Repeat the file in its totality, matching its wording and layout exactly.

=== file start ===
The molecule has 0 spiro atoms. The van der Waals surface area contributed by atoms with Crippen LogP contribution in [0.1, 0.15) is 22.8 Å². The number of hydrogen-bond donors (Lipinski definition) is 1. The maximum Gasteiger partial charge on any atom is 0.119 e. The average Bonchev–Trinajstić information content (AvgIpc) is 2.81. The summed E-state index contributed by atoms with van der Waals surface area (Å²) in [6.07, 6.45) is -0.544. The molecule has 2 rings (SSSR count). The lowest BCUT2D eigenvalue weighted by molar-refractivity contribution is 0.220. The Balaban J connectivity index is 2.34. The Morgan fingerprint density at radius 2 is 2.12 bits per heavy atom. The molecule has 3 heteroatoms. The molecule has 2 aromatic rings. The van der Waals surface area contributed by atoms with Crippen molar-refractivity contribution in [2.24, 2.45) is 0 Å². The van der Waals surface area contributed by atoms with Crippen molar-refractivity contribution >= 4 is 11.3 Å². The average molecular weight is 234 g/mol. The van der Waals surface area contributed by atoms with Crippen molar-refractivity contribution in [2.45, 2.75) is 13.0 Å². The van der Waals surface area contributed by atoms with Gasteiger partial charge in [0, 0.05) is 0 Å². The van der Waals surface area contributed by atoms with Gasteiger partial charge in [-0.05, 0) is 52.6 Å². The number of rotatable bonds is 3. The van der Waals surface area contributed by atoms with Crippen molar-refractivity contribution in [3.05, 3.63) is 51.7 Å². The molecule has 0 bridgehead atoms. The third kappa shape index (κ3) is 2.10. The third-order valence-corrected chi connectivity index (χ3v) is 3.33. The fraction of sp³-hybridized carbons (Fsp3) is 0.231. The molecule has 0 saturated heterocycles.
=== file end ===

The molecule has 0 spiro atoms. The van der Waals surface area contributed by atoms with Crippen LogP contribution in [0.1, 0.15) is 22.8 Å². The number of hydrogen-bond donors (Lipinski definition) is 1. The maximum Gasteiger partial charge on any atom is 0.119 e. The average Bonchev–Trinajstić information content (AvgIpc) is 2.81. The summed E-state index contributed by atoms with van der Waals surface area (Å²) in [6.07, 6.45) is -0.544. The molecule has 2 rings (SSSR count). The lowest BCUT2D eigenvalue weighted by molar-refractivity contribution is 0.220. The Balaban J connectivity index is 2.34. The Morgan fingerprint density at radius 2 is 2.12 bits per heavy atom. The molecule has 3 heteroatoms. The molecule has 2 aromatic rings. The van der Waals surface area contributed by atoms with Crippen molar-refractivity contribution in [2.24, 2.45) is 0 Å². The van der Waals surface area contributed by atoms with Crippen molar-refractivity contribution >= 4 is 11.3 Å². The average molecular weight is 234 g/mol. The van der Waals surface area contributed by atoms with Crippen molar-refractivity contribution in [2.45, 2.75) is 13.0 Å². The van der Waals surface area contributed by atoms with Gasteiger partial charge in [0, 0.05) is 0 Å². The van der Waals surface area contributed by atoms with Gasteiger partial charge in [-0.05, 0) is 52.6 Å². The number of rotatable bonds is 3. The van der Waals surface area contributed by atoms with Crippen molar-refractivity contribution in [3.05, 3.63) is 51.7 Å². The molecule has 0 bridgehead atoms. The third kappa shape index (κ3) is 2.10. The third-order valence-corrected chi connectivity index (χ3v) is 3.33. The fraction of sp³-hybridized carbons (Fsp3) is 0.231. The molecule has 0 saturated heterocycles.